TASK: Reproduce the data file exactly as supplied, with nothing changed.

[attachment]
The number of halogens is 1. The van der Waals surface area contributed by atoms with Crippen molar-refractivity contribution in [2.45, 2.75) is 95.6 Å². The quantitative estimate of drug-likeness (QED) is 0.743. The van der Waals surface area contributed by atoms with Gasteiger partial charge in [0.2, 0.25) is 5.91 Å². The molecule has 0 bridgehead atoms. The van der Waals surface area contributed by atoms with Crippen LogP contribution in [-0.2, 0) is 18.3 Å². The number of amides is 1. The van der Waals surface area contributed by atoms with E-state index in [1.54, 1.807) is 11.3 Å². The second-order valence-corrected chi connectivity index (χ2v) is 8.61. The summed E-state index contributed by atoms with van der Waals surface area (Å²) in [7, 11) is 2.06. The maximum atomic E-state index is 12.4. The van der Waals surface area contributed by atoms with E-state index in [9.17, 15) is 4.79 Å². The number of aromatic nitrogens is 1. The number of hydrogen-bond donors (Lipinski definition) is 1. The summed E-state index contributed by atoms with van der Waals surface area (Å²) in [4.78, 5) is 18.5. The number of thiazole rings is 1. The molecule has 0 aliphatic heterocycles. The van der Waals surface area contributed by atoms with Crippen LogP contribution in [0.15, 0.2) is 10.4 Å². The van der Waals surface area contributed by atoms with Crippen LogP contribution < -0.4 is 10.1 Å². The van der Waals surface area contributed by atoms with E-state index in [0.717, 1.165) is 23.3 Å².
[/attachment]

The number of halogens is 1. The van der Waals surface area contributed by atoms with Crippen molar-refractivity contribution in [2.45, 2.75) is 95.6 Å². The quantitative estimate of drug-likeness (QED) is 0.743. The van der Waals surface area contributed by atoms with Gasteiger partial charge in [0.2, 0.25) is 5.91 Å². The molecule has 0 bridgehead atoms. The van der Waals surface area contributed by atoms with Crippen LogP contribution in [-0.2, 0) is 18.3 Å². The number of amides is 1. The van der Waals surface area contributed by atoms with E-state index in [1.54, 1.807) is 11.3 Å². The second-order valence-corrected chi connectivity index (χ2v) is 8.61. The summed E-state index contributed by atoms with van der Waals surface area (Å²) in [7, 11) is 2.06. The maximum atomic E-state index is 12.4. The van der Waals surface area contributed by atoms with E-state index in [9.17, 15) is 4.79 Å². The number of aromatic nitrogens is 1. The number of hydrogen-bond donors (Lipinski definition) is 1. The summed E-state index contributed by atoms with van der Waals surface area (Å²) in [4.78, 5) is 18.5. The number of thiazole rings is 1. The molecule has 0 aliphatic heterocycles. The van der Waals surface area contributed by atoms with Crippen LogP contribution in [0.15, 0.2) is 10.4 Å². The van der Waals surface area contributed by atoms with Crippen LogP contribution < -0.4 is 10.1 Å². The van der Waals surface area contributed by atoms with E-state index in [0.717, 1.165) is 23.3 Å².